Colorado Music-Related Business|

By Conor McCormick-Cavanagh, Westword |Roo-Bar Lounge, a hip-hop club at 3480 Park Avenue West, will have to defend itself against charges by the City and County of Denver that it’s committed multiple code violations. On November 10, the Department of Excise and Licenses sent Roo-Bar owners Jugurta Tighrine and Danny Safieddine an order to show cause, notifying them of a December 1 hearing where they would need to respond to allegations that the venue allowed disorderly conduct and had unlicensed security guards on the scene.

“They don’t want hip-hop. They think they are going to cause trouble,” says Tighrine, who opened the club with Safieddine last November. Roo-Bar has gone through several iterations and locations over the past two decades; over that same period, many hip-hop clubs have come and gone in Denver. Some, such as Beta Event Center, were shut down by the city.

The Roo-Bar show-cause order lists a series of reported violations stretching through the year.

In January, Denver Police Department officers responded to a fight involving ten people. Savino Aragon, a patron of the club, was apparently upset when a woman he was with was not allowed back into the club. That woman pushed another man in the club’s parking lot, and then Aragon punched a security guard twice, which led to the guard punching Aragon. After that, Aragon and the woman he was with started to fight other patrons, ultimately leading to Aragon getting punched several times in the face by an unknown man. “Despite providing the surveillance video to law enforcement, the license establishment was not being cooperative in assisting law enforcement in their investigation of the incident,” the show-cause order notes.

“As you know, people are fighting inside the airport, inside planes, everywhere. I saw a fight on the train, the one to the airport,” Tighrine responds.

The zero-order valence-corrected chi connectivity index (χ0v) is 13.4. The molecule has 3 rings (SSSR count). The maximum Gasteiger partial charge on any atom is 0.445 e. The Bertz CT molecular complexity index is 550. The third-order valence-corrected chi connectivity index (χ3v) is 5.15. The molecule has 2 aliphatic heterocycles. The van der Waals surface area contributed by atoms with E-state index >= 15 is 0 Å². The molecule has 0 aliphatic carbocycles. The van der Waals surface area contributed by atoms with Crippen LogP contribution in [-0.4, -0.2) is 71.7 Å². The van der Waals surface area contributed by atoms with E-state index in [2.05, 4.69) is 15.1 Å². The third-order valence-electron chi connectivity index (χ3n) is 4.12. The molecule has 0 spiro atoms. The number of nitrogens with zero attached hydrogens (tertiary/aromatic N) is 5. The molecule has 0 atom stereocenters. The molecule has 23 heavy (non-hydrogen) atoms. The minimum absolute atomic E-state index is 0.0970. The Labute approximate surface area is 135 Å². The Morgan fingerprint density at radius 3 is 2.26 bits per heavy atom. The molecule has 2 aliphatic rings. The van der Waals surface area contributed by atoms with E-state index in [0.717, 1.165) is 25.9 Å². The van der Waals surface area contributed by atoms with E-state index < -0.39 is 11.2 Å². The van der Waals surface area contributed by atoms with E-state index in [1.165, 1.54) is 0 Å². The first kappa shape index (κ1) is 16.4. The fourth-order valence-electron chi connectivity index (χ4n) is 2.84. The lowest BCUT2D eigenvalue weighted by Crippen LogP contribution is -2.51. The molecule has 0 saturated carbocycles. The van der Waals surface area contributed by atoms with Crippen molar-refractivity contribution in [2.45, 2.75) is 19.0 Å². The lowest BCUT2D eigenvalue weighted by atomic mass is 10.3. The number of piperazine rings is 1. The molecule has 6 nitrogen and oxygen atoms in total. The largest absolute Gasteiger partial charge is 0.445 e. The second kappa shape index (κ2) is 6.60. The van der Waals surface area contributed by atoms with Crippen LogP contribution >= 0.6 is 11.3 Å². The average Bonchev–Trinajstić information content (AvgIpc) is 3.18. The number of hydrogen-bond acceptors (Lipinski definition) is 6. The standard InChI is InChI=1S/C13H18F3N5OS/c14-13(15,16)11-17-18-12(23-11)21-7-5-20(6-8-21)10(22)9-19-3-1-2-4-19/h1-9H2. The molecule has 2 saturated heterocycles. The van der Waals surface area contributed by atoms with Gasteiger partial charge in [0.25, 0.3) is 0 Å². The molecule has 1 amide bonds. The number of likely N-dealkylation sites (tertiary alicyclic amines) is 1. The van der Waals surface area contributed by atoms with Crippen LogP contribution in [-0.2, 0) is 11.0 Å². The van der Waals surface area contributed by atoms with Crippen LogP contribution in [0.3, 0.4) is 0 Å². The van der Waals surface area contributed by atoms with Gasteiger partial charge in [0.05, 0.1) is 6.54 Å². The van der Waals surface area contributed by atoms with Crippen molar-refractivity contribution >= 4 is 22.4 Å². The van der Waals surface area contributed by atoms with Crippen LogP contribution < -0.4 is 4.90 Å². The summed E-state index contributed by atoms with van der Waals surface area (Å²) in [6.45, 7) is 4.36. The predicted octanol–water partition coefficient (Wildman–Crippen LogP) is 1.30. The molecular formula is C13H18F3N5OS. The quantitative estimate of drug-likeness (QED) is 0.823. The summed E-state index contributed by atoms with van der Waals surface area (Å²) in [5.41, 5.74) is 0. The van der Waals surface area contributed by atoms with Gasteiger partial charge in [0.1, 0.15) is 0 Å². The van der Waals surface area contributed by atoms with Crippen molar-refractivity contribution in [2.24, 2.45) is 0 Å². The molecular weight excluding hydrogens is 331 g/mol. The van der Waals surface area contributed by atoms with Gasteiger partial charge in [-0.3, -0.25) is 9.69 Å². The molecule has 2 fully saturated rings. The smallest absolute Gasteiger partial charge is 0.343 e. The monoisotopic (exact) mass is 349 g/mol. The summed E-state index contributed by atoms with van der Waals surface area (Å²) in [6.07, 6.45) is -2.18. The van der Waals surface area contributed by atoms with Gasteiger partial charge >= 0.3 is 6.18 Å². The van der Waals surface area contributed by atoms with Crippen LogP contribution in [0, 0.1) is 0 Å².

The next incident cited in the order occurred in February, when police conducted a liquor license and business license check at Roo-Bar. Two security guards working there that night — both of them from a company called Hightower Security — were unable to show security guard licenses and admitted to not having them, according to the city. One of those guards was wearing “a tac vest covering his upper torso” and had a “knife in the front pocket of the tac vest.”

“I hired Hightower. I’m not responsible for any of those guys,” says Tighrine. “I pay Hightower. If anything happens, it’s on them.”

That same night, a manager named Nicholas Montanaro told Denver police officers that he “was aware of a situation in which a firearm entered the licensed premises through a hole in the patio,” the show-cause order notes. Officers then saw “a patron freely exit through an unsecured door on the patio and attempt to re-gain entrance.”
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Photo: https://www.instagram.com/roobarlounge/?hl=en

[Thanks to Alex Teitz for contributing this article! http://www.femmusic.com]

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